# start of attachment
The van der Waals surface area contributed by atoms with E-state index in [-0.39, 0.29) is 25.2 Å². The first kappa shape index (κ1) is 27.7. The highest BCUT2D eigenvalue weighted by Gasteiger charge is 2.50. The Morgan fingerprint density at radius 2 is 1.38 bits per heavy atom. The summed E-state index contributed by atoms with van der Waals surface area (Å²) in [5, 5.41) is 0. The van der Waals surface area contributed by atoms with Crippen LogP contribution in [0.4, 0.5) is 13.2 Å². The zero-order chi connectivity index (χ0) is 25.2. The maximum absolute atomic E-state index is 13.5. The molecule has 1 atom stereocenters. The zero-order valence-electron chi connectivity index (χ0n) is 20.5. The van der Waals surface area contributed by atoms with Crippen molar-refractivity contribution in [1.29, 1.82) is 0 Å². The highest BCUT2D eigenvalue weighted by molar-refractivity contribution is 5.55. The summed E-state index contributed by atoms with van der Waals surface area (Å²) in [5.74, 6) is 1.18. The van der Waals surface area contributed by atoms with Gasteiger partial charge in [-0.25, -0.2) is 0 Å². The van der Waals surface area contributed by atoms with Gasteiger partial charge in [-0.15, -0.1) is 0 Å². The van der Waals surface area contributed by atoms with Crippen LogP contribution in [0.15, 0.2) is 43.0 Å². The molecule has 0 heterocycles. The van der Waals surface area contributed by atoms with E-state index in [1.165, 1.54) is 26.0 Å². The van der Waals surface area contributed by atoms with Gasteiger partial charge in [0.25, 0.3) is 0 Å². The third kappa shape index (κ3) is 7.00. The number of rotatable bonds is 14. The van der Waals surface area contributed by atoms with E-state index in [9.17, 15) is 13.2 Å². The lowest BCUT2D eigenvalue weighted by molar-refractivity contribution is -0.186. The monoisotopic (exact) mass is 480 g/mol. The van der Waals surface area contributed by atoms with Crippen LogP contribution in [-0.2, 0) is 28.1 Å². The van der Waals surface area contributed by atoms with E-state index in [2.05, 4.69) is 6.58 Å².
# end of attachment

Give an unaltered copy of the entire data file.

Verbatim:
The van der Waals surface area contributed by atoms with E-state index in [-0.39, 0.29) is 25.2 Å². The first kappa shape index (κ1) is 27.7. The highest BCUT2D eigenvalue weighted by Gasteiger charge is 2.50. The Morgan fingerprint density at radius 2 is 1.38 bits per heavy atom. The summed E-state index contributed by atoms with van der Waals surface area (Å²) in [5, 5.41) is 0. The van der Waals surface area contributed by atoms with Crippen LogP contribution in [0.4, 0.5) is 13.2 Å². The zero-order chi connectivity index (χ0) is 25.2. The maximum absolute atomic E-state index is 13.5. The molecule has 1 atom stereocenters. The zero-order valence-electron chi connectivity index (χ0n) is 20.5. The van der Waals surface area contributed by atoms with Crippen molar-refractivity contribution in [1.29, 1.82) is 0 Å². The highest BCUT2D eigenvalue weighted by molar-refractivity contribution is 5.55. The summed E-state index contributed by atoms with van der Waals surface area (Å²) in [5.74, 6) is 1.18. The van der Waals surface area contributed by atoms with Gasteiger partial charge in [-0.25, -0.2) is 0 Å². The van der Waals surface area contributed by atoms with Gasteiger partial charge in [-0.15, -0.1) is 0 Å². The van der Waals surface area contributed by atoms with Crippen LogP contribution in [0.15, 0.2) is 43.0 Å². The molecule has 0 heterocycles. The van der Waals surface area contributed by atoms with E-state index in [1.165, 1.54) is 26.0 Å². The van der Waals surface area contributed by atoms with Gasteiger partial charge in [0.25, 0.3) is 0 Å². The third kappa shape index (κ3) is 7.00. The number of rotatable bonds is 14. The van der Waals surface area contributed by atoms with E-state index in [9.17, 15) is 13.2 Å². The lowest BCUT2D eigenvalue weighted by molar-refractivity contribution is -0.186. The monoisotopic (exact) mass is 480 g/mol. The van der Waals surface area contributed by atoms with Crippen LogP contribution in [-0.2, 0) is 28.1 Å². The van der Waals surface area contributed by atoms with E-state index in [2.05, 4.69) is 6.58 Å².